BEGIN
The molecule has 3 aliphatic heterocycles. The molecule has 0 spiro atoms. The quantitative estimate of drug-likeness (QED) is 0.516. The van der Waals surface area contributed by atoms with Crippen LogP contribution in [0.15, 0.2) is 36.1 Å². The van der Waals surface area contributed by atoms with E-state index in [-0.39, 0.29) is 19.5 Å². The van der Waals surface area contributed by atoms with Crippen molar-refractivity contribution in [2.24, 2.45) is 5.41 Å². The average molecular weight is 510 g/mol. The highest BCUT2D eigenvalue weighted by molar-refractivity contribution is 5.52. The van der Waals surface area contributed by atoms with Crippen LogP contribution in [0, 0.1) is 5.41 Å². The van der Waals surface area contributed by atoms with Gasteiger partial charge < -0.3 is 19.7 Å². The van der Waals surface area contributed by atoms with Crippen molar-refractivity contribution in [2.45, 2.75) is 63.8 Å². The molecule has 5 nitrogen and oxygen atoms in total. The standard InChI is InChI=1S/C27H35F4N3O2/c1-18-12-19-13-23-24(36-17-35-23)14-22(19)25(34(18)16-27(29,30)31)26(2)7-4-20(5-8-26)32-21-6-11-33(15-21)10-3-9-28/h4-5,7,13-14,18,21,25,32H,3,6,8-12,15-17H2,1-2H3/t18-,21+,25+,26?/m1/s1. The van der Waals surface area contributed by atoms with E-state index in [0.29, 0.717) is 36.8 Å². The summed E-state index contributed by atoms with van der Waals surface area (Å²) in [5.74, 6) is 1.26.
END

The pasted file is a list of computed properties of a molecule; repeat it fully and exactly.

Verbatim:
The molecule has 3 aliphatic heterocycles. The molecule has 0 spiro atoms. The quantitative estimate of drug-likeness (QED) is 0.516. The van der Waals surface area contributed by atoms with Crippen LogP contribution in [0.15, 0.2) is 36.1 Å². The van der Waals surface area contributed by atoms with E-state index in [-0.39, 0.29) is 19.5 Å². The van der Waals surface area contributed by atoms with Crippen molar-refractivity contribution in [2.24, 2.45) is 5.41 Å². The average molecular weight is 510 g/mol. The highest BCUT2D eigenvalue weighted by molar-refractivity contribution is 5.52. The van der Waals surface area contributed by atoms with Crippen LogP contribution in [0, 0.1) is 5.41 Å². The van der Waals surface area contributed by atoms with Gasteiger partial charge < -0.3 is 19.7 Å². The van der Waals surface area contributed by atoms with Crippen molar-refractivity contribution in [2.45, 2.75) is 63.8 Å². The molecule has 5 nitrogen and oxygen atoms in total. The standard InChI is InChI=1S/C27H35F4N3O2/c1-18-12-19-13-23-24(36-17-35-23)14-22(19)25(34(18)16-27(29,30)31)26(2)7-4-20(5-8-26)32-21-6-11-33(15-21)10-3-9-28/h4-5,7,13-14,18,21,25,32H,3,6,8-12,15-17H2,1-2H3/t18-,21+,25+,26?/m1/s1. The van der Waals surface area contributed by atoms with E-state index in [0.29, 0.717) is 36.8 Å². The summed E-state index contributed by atoms with van der Waals surface area (Å²) in [5.74, 6) is 1.26.